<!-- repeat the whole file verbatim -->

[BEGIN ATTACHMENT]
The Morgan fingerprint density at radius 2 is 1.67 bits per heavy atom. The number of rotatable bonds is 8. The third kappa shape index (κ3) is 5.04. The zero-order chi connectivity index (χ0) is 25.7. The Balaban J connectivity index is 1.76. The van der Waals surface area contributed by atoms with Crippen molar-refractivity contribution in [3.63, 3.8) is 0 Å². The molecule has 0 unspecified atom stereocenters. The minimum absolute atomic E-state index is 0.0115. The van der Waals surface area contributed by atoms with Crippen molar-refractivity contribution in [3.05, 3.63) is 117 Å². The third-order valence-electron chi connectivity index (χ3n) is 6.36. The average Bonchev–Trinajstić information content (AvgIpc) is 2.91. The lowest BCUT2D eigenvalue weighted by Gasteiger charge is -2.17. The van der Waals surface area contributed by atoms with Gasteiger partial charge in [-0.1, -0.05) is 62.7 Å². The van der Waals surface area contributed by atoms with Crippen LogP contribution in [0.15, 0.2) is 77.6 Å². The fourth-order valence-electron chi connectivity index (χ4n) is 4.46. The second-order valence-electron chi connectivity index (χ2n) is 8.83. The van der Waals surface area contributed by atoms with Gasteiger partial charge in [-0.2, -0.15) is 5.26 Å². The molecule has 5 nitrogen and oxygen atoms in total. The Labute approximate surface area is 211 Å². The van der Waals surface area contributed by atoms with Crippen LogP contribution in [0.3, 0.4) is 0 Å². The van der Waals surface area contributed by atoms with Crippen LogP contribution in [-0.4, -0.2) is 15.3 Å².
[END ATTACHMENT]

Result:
The Morgan fingerprint density at radius 2 is 1.67 bits per heavy atom. The number of rotatable bonds is 8. The third kappa shape index (κ3) is 5.04. The zero-order chi connectivity index (χ0) is 25.7. The Balaban J connectivity index is 1.76. The van der Waals surface area contributed by atoms with Crippen molar-refractivity contribution in [3.63, 3.8) is 0 Å². The molecule has 0 unspecified atom stereocenters. The minimum absolute atomic E-state index is 0.0115. The van der Waals surface area contributed by atoms with Crippen molar-refractivity contribution in [3.05, 3.63) is 117 Å². The third-order valence-electron chi connectivity index (χ3n) is 6.36. The average Bonchev–Trinajstić information content (AvgIpc) is 2.91. The lowest BCUT2D eigenvalue weighted by Gasteiger charge is -2.17. The van der Waals surface area contributed by atoms with Gasteiger partial charge in [-0.1, -0.05) is 62.7 Å². The van der Waals surface area contributed by atoms with Crippen LogP contribution in [0.15, 0.2) is 77.6 Å². The fourth-order valence-electron chi connectivity index (χ4n) is 4.46. The second-order valence-electron chi connectivity index (χ2n) is 8.83. The van der Waals surface area contributed by atoms with Gasteiger partial charge in [-0.2, -0.15) is 5.26 Å². The molecule has 5 nitrogen and oxygen atoms in total. The Labute approximate surface area is 211 Å². The van der Waals surface area contributed by atoms with Crippen LogP contribution in [0.3, 0.4) is 0 Å². The van der Waals surface area contributed by atoms with Crippen LogP contribution in [-0.4, -0.2) is 15.3 Å².